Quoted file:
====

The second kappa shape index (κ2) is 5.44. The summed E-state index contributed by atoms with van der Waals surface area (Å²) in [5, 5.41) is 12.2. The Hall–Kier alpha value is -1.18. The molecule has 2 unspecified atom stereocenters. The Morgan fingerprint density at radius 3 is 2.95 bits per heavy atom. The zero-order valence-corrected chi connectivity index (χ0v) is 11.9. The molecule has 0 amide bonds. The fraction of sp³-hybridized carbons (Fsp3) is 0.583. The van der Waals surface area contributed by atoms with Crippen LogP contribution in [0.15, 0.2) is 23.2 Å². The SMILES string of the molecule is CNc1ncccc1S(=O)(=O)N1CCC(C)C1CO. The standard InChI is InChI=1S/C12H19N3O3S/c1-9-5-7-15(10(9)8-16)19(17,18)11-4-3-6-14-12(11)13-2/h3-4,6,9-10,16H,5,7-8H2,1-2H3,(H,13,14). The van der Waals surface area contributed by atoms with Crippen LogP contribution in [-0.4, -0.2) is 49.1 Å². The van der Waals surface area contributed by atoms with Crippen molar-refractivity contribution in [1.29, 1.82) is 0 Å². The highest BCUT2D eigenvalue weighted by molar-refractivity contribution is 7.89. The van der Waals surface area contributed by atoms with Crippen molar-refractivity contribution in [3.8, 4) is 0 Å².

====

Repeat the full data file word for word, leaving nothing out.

The second kappa shape index (κ2) is 5.44. The summed E-state index contributed by atoms with van der Waals surface area (Å²) in [5, 5.41) is 12.2. The Hall–Kier alpha value is -1.18. The molecule has 2 unspecified atom stereocenters. The Morgan fingerprint density at radius 3 is 2.95 bits per heavy atom. The zero-order valence-corrected chi connectivity index (χ0v) is 11.9. The molecule has 0 amide bonds. The fraction of sp³-hybridized carbons (Fsp3) is 0.583. The van der Waals surface area contributed by atoms with Crippen LogP contribution in [0.15, 0.2) is 23.2 Å². The SMILES string of the molecule is CNc1ncccc1S(=O)(=O)N1CCC(C)C1CO. The standard InChI is InChI=1S/C12H19N3O3S/c1-9-5-7-15(10(9)8-16)19(17,18)11-4-3-6-14-12(11)13-2/h3-4,6,9-10,16H,5,7-8H2,1-2H3,(H,13,14). The van der Waals surface area contributed by atoms with Crippen LogP contribution in [-0.4, -0.2) is 49.1 Å². The van der Waals surface area contributed by atoms with Crippen molar-refractivity contribution in [1.29, 1.82) is 0 Å². The highest BCUT2D eigenvalue weighted by molar-refractivity contribution is 7.89. The van der Waals surface area contributed by atoms with Crippen molar-refractivity contribution in [3.8, 4) is 0 Å².